i was practically weaned on pb & j's. i can vividly remember my mother's exasperation when asked what i wanted to eat; the response was always the same: pb & j. there was even one thanksgiving, i think i was 6 -where i looked with disdain at all the usual festive trimmings on my plate, and i think without even saying a word, my mom got up and made me a peanut butter & jelly sandwich.
i have broadened my food repertoire since then, but still love a good pb & j - its gotta be on some nice soft bread (none of that healthy shit), and have valleys and mountains of peter pan peanut butter, and a scant bit of welch's grape jelly. i thought i was gonna die when they took my beloved peter pan of the shelves for a while last year. i remember getting up the next morning to hear about the recall on the news - they read the numbers of the eboli or salmonella or rabies or whatever it was- infected jars and i looked at my brand new jar of peanut butter with big scoop taken out, and sure enough, it was one of the bad ones. natch. the peter pan incident of 2007 coupled with the sugar purge of late fall, meant i had to find another, healthier brand. but every now & then, nothing tastes quite like peter pan & i did a little happy jig inside when i saw it return to the grocery shelves.
anyhow. i digress. this post isn't about peanut butter and jellies as a sandwich. it's about our team base mile training rides - dubbed "the pb & j's" cause they're so long you need to bring a sandwich. whether or not its' actually a pb & j is entirely a personal choice.
i joined the team last year in april - well into the spring racing season and long after the pb & j's had ended. i always felt like i had a good base under me from marathon training, but once we got further into the season & i saw the difference in the other girls who had those pb & j rides under their belts; well, they were, um - faster and fitter and better. and of course i wanted to be them. so i couldn't wait to get on these rides once they came around again. couldn't wait to get those proverbial base miles under me. those rides that would give me the whole, iambikerchickhearmeroareatmydust thing.
well, they're here and i really should be careful what i wish for.
yesterday was the first pb & j ride. in a nutshell? lets see. how to explain? they suck. they are hard. a lotta fast and hard. and there's no one nearby to hear me roar, nor is there anyone behind me to eat my dust.
i dressed perfectly for the not at all so bad 43 degrees. there would be no hypothermia, nor, after the ambulance incident of 2007, would there be any bonking. i did not bring an actual sandwich, but i did have all manner of real food - bananas, clementines, trail mix - the usual suspects - really, i had everything but the kitchen sink in my jersey pockets. so. i was comfortable & well fueled. no excuses, right?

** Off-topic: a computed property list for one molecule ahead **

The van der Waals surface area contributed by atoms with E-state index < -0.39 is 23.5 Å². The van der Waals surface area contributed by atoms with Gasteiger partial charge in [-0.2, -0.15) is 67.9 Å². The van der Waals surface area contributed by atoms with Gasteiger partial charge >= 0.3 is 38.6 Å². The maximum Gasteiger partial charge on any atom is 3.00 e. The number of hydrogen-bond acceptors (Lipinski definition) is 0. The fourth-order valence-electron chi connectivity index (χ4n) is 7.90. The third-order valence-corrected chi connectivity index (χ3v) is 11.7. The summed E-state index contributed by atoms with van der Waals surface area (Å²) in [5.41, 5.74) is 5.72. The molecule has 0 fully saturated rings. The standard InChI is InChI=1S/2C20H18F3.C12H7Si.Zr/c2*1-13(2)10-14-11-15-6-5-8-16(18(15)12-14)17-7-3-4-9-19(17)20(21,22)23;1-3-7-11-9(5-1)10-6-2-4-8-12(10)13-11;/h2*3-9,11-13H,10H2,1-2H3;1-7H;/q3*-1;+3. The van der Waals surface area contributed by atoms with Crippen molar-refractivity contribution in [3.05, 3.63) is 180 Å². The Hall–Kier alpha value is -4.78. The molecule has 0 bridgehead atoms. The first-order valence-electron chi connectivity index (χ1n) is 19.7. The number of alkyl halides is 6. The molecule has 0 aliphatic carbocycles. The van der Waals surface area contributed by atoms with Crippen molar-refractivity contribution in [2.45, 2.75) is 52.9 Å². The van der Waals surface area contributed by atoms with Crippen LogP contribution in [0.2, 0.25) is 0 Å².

that, plus some very simple directions from coach: sit in and try to avoid zone 5.
so we're at the park, doing pre-ride pees and stuff. and then the ride leader says let's roll. and i am facing the wrong direction, cause, ya know - we were all just hanging out in the parking lot after peeing, doing a nice little chatty thing. but he says lets roll and everyone goes. and i'm still trying to get my gloves on and so i turn around and try to get them on while rolling and within the first mile, and i swear, we are doing 24 mph and i am pegged at zone 5 within first 3 miles. and i'm off the back. there's no sitting in back there.
the ride was 3 hours with 3 climbs. i glanced at my heartrate on the first climb and since i had never, ever seen it that high, i just stopped looking at it after that. there was no 'sitting in'. there was me - hanging on for dear life at the back of the very fast, 28 person pack.
the hills were tough as hell and i desperately wanted to clip out and walk the first one, but the torture of the hill was far preferable over the ridicule from walking. so i kept going. the middle hill was miserable, but i did that one too and the last hill was dare i say ever so slightly enjoyable - the banana i had just prior to climbing it gave me a nice little second wind such that i could actually go from 3 mph to a lung busting 7 mph midway up and get to the top feeling better than i had at the bottom -when i wanted to cry and turn around.
so, except for the white knuckle insanely steep descents, where i got dropped so far off the back - which was fine, really - it meant i could wear my brake pads down in solitary peace; i did indeed successfully hang on for dear life and make it to the end of the ride.
evidently, yesterday was an "easy" day. i'll just keep doing those rides and hope to hell everyone's right about the whole, you'll thank yourself come spring thing.